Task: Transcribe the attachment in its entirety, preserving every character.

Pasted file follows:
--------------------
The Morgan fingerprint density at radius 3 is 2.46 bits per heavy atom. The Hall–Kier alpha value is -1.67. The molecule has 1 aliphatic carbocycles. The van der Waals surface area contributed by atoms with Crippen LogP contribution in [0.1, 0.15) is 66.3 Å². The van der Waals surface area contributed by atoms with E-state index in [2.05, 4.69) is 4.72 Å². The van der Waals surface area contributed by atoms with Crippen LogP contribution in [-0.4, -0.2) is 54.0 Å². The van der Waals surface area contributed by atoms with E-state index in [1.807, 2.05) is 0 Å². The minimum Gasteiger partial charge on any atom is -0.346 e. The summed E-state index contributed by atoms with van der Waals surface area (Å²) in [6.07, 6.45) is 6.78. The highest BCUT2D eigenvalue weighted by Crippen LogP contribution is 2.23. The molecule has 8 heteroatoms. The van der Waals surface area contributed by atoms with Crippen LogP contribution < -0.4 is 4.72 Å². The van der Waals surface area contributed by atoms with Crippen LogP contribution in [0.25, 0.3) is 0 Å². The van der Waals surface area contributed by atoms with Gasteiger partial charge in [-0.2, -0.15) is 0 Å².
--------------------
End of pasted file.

The Morgan fingerprint density at radius 3 is 2.46 bits per heavy atom. The Hall–Kier alpha value is -1.67. The molecule has 1 aliphatic carbocycles. The van der Waals surface area contributed by atoms with Crippen LogP contribution in [0.1, 0.15) is 66.3 Å². The van der Waals surface area contributed by atoms with E-state index in [2.05, 4.69) is 4.72 Å². The van der Waals surface area contributed by atoms with Crippen LogP contribution in [-0.4, -0.2) is 54.0 Å². The van der Waals surface area contributed by atoms with E-state index in [1.807, 2.05) is 0 Å². The minimum Gasteiger partial charge on any atom is -0.346 e. The summed E-state index contributed by atoms with van der Waals surface area (Å²) in [6.07, 6.45) is 6.78. The highest BCUT2D eigenvalue weighted by Crippen LogP contribution is 2.23. The molecule has 8 heteroatoms. The van der Waals surface area contributed by atoms with Crippen LogP contribution < -0.4 is 4.72 Å². The van der Waals surface area contributed by atoms with Crippen LogP contribution in [0.25, 0.3) is 0 Å². The van der Waals surface area contributed by atoms with Gasteiger partial charge in [-0.2, -0.15) is 0 Å².